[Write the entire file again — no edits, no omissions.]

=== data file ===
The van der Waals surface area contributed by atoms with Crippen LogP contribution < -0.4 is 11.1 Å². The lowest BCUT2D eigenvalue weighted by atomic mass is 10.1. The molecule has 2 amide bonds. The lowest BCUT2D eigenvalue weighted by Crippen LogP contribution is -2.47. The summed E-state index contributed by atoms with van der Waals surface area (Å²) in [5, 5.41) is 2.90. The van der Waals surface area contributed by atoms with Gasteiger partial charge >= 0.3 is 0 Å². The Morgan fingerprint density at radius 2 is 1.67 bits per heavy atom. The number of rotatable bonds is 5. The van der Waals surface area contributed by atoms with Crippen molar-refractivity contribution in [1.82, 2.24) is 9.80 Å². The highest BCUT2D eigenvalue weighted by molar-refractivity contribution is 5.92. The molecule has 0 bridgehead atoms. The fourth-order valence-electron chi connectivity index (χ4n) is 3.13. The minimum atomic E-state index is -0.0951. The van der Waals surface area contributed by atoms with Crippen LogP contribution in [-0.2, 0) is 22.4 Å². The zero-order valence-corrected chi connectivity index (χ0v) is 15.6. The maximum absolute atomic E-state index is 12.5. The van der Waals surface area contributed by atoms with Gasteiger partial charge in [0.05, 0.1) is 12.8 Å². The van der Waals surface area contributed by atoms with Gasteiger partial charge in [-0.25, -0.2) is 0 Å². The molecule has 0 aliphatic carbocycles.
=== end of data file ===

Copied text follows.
The van der Waals surface area contributed by atoms with Crippen LogP contribution < -0.4 is 11.1 Å². The lowest BCUT2D eigenvalue weighted by atomic mass is 10.1. The molecule has 2 amide bonds. The lowest BCUT2D eigenvalue weighted by Crippen LogP contribution is -2.47. The summed E-state index contributed by atoms with van der Waals surface area (Å²) in [5, 5.41) is 2.90. The van der Waals surface area contributed by atoms with Gasteiger partial charge >= 0.3 is 0 Å². The Morgan fingerprint density at radius 2 is 1.67 bits per heavy atom. The number of rotatable bonds is 5. The van der Waals surface area contributed by atoms with Crippen molar-refractivity contribution in [1.82, 2.24) is 9.80 Å². The highest BCUT2D eigenvalue weighted by molar-refractivity contribution is 5.92. The molecule has 0 bridgehead atoms. The fourth-order valence-electron chi connectivity index (χ4n) is 3.13. The minimum atomic E-state index is -0.0951. The van der Waals surface area contributed by atoms with Crippen LogP contribution in [-0.2, 0) is 22.4 Å². The zero-order valence-corrected chi connectivity index (χ0v) is 15.6. The maximum absolute atomic E-state index is 12.5. The van der Waals surface area contributed by atoms with Gasteiger partial charge in [0.05, 0.1) is 12.8 Å². The van der Waals surface area contributed by atoms with Gasteiger partial charge in [-0.25, -0.2) is 0 Å². The molecule has 0 aliphatic carbocycles.